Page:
Hi,
I was going through the book "Matrix Analysis and Applied Linear Algebra" by Carl D Meyer and was having a good time.
Suddenly I came across vector norms and equivalent norms, and my brain shut down.
So, I did some searching and found what looks like a nice article explaining this madness:
Proof That All Norms On Finite Vector Space Are Equivalent
It first shows that if two norms are equivalent on the unit sphere then they are equivalent everywhere. I understand that to some extent.
Then it goes and shows that if we are working with the 2-norm, any other norm is a continous function with respect to the 2-norm.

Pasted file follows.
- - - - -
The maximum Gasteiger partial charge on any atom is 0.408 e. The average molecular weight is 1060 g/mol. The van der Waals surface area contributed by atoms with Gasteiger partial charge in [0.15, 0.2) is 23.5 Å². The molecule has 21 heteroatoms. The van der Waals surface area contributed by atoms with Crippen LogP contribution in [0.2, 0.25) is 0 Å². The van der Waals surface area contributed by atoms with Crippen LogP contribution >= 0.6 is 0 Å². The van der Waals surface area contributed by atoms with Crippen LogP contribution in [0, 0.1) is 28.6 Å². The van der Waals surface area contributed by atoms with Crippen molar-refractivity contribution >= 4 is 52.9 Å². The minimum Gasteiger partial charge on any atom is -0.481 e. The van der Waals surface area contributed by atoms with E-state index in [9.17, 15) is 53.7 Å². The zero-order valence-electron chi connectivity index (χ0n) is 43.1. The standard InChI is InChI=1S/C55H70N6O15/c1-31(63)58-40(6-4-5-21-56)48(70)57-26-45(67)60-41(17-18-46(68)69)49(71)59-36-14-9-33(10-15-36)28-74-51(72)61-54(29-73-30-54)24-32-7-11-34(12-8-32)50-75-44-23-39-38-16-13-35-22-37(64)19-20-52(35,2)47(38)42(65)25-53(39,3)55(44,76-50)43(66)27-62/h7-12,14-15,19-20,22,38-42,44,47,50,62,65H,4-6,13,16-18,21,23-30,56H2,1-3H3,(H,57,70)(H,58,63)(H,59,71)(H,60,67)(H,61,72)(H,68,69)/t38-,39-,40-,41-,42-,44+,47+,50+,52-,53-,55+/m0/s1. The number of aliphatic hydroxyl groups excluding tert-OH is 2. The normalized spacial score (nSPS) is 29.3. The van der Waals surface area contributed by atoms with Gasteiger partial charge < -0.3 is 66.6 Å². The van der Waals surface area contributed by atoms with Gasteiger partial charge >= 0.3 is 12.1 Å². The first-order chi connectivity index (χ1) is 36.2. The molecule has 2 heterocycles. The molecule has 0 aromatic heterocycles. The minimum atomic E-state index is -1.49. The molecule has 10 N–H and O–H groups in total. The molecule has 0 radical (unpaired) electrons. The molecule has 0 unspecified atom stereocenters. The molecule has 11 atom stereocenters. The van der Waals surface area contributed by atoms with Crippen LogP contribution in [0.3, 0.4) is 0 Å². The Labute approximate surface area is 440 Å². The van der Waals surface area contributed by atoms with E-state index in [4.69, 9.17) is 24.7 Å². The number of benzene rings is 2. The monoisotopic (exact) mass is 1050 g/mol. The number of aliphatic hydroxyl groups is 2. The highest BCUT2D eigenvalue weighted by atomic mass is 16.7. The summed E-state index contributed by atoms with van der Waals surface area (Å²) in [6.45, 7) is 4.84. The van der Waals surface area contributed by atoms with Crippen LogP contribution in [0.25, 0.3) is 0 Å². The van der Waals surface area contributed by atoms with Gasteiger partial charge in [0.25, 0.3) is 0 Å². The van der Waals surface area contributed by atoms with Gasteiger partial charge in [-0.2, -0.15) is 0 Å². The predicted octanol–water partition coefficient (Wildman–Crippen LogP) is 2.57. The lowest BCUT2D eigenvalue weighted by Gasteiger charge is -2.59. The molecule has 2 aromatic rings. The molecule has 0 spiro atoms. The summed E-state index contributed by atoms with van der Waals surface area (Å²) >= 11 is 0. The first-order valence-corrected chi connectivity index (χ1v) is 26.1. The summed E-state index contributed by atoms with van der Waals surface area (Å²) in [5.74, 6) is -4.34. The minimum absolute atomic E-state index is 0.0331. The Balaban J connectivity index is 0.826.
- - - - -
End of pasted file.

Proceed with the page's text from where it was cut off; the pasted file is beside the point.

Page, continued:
I have a question regarding this.
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Take an arbitrary finite-dimensional space and an arbitrary norm .
Also suppose that is a basis of and so an element of may be written as .
Now given an , choose such that implies that
How does all that imply that the maximum difference between two components of vectors x and y is less than the ratio of a number larger than 0 ( ), and the sum of the norms of the basis vectors ?
Thanks guys!